1. Wonderful spaces. I write at my desk on a landing at the top of the staircase. I can swivel my desk chair to glance outside. I ignore phone calls much to the chagrin of my family.


    1. Ignoring phone calls saves the time taken up with distractions. I would imagine with a swivel chair you could spend some time spinning to get ideas.
      The view from the landing is also probably better than from downstairs. I look out on to trees and blossom and I also avoid the phone if possible.


  2. What great pictures of writing places – and what great places! I have a room I go to where I write ( above the garage!). It is at the bottom of the garden and away from my normal living space and there’s no phone or internet and I hate being disturbed when I am there. But I know other writers who write in busy cafes or on a bus or with other writers… while I can make notes or jot down plotting points, I could never “write” under such circumstances. I suppose it is each to their own. Excellent post, thanks 🙂


    1. I like the sound of your room at the end of the garden. I work in the house but I don’t answer the phone if I’m in the middle of writing and I use the internet in between bursts of writing to give my mind a break. I can work in cafes but not every day. As you say, no two writers are the same. I would imagine that writing on a bus would be difficult. Thanks for your comments, Marianne.


  3. Fascinating article. Shelby Foote sometimes used a quill pen — the dipping kind. And Laura Ingalls Wilder sat in a chair with wide, wooden arms to write the rough drafts of the Little House books. I believe she scribbled them in notebooks. The chair is on display at her home in Missouri, Rocky Ridge Farms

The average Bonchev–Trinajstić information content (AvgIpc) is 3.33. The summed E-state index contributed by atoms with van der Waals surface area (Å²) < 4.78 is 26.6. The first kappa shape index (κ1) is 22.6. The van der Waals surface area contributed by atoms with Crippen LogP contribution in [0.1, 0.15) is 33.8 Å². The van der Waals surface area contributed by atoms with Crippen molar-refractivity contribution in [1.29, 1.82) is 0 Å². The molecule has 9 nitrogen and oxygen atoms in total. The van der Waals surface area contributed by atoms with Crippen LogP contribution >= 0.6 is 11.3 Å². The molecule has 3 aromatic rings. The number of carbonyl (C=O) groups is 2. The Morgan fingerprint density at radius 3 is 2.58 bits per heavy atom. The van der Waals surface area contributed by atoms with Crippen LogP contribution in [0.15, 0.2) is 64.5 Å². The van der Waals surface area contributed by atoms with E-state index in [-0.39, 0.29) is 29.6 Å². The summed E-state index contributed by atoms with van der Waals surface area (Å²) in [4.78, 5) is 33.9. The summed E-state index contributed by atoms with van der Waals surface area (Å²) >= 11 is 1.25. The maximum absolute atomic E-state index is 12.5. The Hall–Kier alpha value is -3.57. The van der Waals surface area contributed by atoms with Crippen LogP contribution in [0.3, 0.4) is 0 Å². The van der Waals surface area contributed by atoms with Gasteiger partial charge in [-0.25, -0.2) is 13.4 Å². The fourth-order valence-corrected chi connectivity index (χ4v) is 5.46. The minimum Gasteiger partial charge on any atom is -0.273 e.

4. Great article! And Austria is one of my favorite places. I believe Shelby Foote used a quill pen, the kind you have to dip in ink. And Laura Ingalls Wilder had a chair with wide wood arms on which she wrote her rough drafts of the Little House books.


    1. Thank you, Betsy. Austria is absolutely beautiful. We have just spent the Easter weekend in the mountains skiing and the views were amazing. Fresh mountain air brings you back to life. Using a quill pen takes some skill and I like the idea of a wide armed chair. I think Wilder is in the same league as Austin with the size of the work space needed.


    1. What a great post. Thanks so much for the link. I love black and white portrait photographs so these were good to see. It’s so true that work on canvas is much more immediate than writing. That’s one of the things I love about painting.


  5. I love this. As you say, it’s so interesting to see the environments that other writers create for themselves – what they surround themselves with. I think I’m still to find my perfect writing place… where do you write?


    1. Thank you. I find it really intriguing. I liked the idea of Sebastian Faulks having a work of art relating to a writer to inspire each novel.
      I work on a big table in the living room but would love an office space to put inspiration boards up on the walls and to be able to leave things out.


      1. I think that having a separate space (if you’re able) has to be the best way. I’ve found it easiest to write on the writing retreat that I recently posted about… I actually found being surrounded by other writers inspiring and motivational. I’m the king procrastinator usually – but having other writers in the same space was an enormous help.


      2. I think you’re right about needing a separate space. I’d like to go on a writing retreat and I’ll have a look at your post. I think it’s important to be connected to other writers which is where blogging is so good.


      3. Unfortunately, it wasn’t a particularly revealing post! Some nice pictures though 😉 I should really write more about it sometime soon – such a great experience.